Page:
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Consolidation phase for Straits Times Index, S&P500 set to continue

Goola Warden
Goola Warden • 3 min read
Consolidation phase for Straits Times Index, S&P500 set to continue
Both the STI and S&P500 are likely to consolidate further following minor signs of stress in price patterns
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As at April 5, the Straits Times Index has been unable to break above the 3,250 level on its third attempt this year. Instead, the index has retreated, albeit down just 6 points week-on-week. On the candlestick chart, a shooting star coupled with a hangman suggests further consoldiation. Although the most meaningful support appears at 3,100, the decline could halt initially at around 3,170. This is the potential meeting place, later this month, of the rising 50-day moving average and the declining 200-day moving average  

Note that the STI was unable to follow the S&P500 to new highs earlier this year. As a result, the decline and corrective phase could also be relatively shallow.

The S&P500 itself is likely to experience a deeper correction following the break below an accelerated uptrend. The S&P500 touched a high of 5,254 on March 28 before retreating. Even if it falls to 5,000 from its current level of 5.147, its long term uptrend would remain intact.

Despite market volatiliy, risk-free rates did not move much. The yield on 10-year US treasuries settled at 4.31%, and it may ease towards 4.20%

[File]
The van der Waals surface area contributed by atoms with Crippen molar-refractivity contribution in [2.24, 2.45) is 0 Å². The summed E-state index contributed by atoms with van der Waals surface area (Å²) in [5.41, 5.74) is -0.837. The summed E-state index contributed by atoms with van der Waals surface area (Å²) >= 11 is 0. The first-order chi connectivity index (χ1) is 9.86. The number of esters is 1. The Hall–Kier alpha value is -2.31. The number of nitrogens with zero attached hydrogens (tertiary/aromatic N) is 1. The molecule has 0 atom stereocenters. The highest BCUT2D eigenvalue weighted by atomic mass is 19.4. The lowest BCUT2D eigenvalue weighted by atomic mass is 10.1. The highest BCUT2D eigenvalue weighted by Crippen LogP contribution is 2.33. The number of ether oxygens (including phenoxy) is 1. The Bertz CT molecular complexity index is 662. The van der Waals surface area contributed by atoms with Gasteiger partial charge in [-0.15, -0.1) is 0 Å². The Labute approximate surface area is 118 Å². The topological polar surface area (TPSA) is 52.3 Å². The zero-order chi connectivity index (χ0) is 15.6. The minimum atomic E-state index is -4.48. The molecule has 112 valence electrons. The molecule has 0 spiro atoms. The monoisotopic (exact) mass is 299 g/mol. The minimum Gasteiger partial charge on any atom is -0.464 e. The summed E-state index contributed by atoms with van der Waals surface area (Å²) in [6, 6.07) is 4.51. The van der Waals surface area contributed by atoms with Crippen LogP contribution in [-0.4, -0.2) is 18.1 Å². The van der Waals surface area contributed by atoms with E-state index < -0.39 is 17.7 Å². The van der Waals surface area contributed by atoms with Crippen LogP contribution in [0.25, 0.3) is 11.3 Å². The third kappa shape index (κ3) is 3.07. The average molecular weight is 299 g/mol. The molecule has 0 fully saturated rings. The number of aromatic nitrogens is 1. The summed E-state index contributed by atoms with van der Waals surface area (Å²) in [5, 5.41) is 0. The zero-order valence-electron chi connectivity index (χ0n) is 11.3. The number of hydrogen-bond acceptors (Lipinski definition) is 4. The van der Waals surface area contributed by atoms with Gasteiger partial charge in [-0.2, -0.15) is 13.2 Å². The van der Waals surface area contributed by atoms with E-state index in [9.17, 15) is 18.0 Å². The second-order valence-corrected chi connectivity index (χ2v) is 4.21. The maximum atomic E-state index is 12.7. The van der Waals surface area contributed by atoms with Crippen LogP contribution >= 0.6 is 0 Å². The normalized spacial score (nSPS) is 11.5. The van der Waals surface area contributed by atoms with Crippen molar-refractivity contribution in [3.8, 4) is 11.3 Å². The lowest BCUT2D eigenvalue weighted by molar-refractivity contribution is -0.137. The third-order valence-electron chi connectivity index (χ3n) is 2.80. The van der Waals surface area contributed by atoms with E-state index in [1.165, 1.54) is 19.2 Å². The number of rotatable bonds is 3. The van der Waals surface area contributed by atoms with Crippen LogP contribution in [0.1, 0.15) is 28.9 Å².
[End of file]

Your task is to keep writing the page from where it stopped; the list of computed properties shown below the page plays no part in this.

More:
It is not surprising that US equity markets are somewhat volatile. Federal Reserve governors are giving either conflicting or non-statements on the outlook for interest rates.

According to US media reports, Minneapolis Federal Reserve President Neel Kashkari called the January and February inflation readings “a little bit concerning”. He said “in March I had jotted down two rate cuts this year if inflation continues to fall back towards our 2% target. If we continue to see inflation moving sideways, then that would make me question whether we needed to do those rate cuts at all”.

See also: Straits Times Index labours upwards as US risk-free rates recede

Philadelphia Fed President Patrick Harker said inflation remains too high, even as the economy has been resilient and job growth remains strong.

Meanwhile, Cleveland Fed President Loretta Mester said “I did anticipate that we’ll see inflation moving down and now we need to see more evidence that confirms that. And once I see that, then I think we’re in a position to move interest rates down”.

Chicago Fed President Austan Goolsbee said that higher-than-expected inflation readings in January and February likely don’t change the broader picture of cooling price growth. However, he added that “based on market data on rents for new leases, I have been expecting it to come down more quickly than it has. If it does not come down, we will have a very difficult time getting overall inflation back to the 2% target”.

See also: How to keep the Singapore market’s free-float market cap from falling further

Richmond Fed President Thomas Barkin said it is “smart” for the Fed to take time to gain greater clarity about the inflation trajectory before lowering interest rates. He said “given a strong labour market, we have time for the clouds to clear before beginning the process of toggling rates down”. He added that “I am optimistic that keeping rates somewhat restrictive can bring inflation back to our target”.

The Fed Funds Futures is pricing in a 60% chance of a 25bp rate cut by June, a total of 29bp cut by July and 74bp by year-end.

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